Lizzie started her talk by showing us the ‘before’ pictures of uninspiring personas for the BBC Sports site. They were DULL, and needed an urgent facelift. The information contained in the personas was factual and adequate, but needed to appeal to a discerning online audience, thus began a 6-week process to refresh the personas.
The first step was to commandeer a corridor wall and cover it in post-it notes of different colours to denote different things. Passers-by were intrigued by the spectacle, and were wisely roped into informal interviews, informing the content. The public were consulted about the personas, with Stakeholders looking on through one-way glass. Lizzie noted that the public were an important part of the process, and it was important for the stakeholders to see their views, as ‘stakeholders tend to think that everyone thinks like them’ and real users are more diverse.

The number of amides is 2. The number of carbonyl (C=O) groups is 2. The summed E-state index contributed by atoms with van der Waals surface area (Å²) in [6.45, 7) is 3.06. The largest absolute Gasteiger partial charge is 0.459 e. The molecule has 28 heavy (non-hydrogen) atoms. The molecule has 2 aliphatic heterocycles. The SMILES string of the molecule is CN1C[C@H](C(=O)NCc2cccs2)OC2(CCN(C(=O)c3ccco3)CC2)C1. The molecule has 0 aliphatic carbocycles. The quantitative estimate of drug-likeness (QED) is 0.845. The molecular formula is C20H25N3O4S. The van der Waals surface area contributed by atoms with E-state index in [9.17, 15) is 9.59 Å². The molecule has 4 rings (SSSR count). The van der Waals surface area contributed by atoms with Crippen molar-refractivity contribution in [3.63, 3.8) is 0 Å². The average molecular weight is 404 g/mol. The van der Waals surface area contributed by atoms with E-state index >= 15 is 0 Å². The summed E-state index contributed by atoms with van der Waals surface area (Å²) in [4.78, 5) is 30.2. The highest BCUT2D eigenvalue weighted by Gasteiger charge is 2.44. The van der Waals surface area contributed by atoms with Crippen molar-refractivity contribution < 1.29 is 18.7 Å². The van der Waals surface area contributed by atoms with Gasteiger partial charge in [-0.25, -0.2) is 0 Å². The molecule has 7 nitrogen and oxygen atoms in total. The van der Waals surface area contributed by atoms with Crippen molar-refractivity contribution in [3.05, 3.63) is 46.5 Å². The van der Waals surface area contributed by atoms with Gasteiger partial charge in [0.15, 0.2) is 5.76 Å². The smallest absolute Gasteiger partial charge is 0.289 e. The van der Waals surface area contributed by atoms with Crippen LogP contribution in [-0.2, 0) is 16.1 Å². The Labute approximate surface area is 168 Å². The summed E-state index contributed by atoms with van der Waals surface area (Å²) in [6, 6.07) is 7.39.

Once the consultation was over, the story-building began. All flat surfaces were covered with strips of paper, dubbed ‘post-it porn’ by Lizzie and the team. The strips of paper were shuffled around to make engaging stories for each persona, then the content was made into web pages. A ‘naming ceremony’ was held, where the team showcased the personas and explained the reasons behind each one, then the personas were formally launched.
All in all, Lizzie provided an engaging, humorous account of the process, and showed how there’s far more to a persona than bare facts on a page.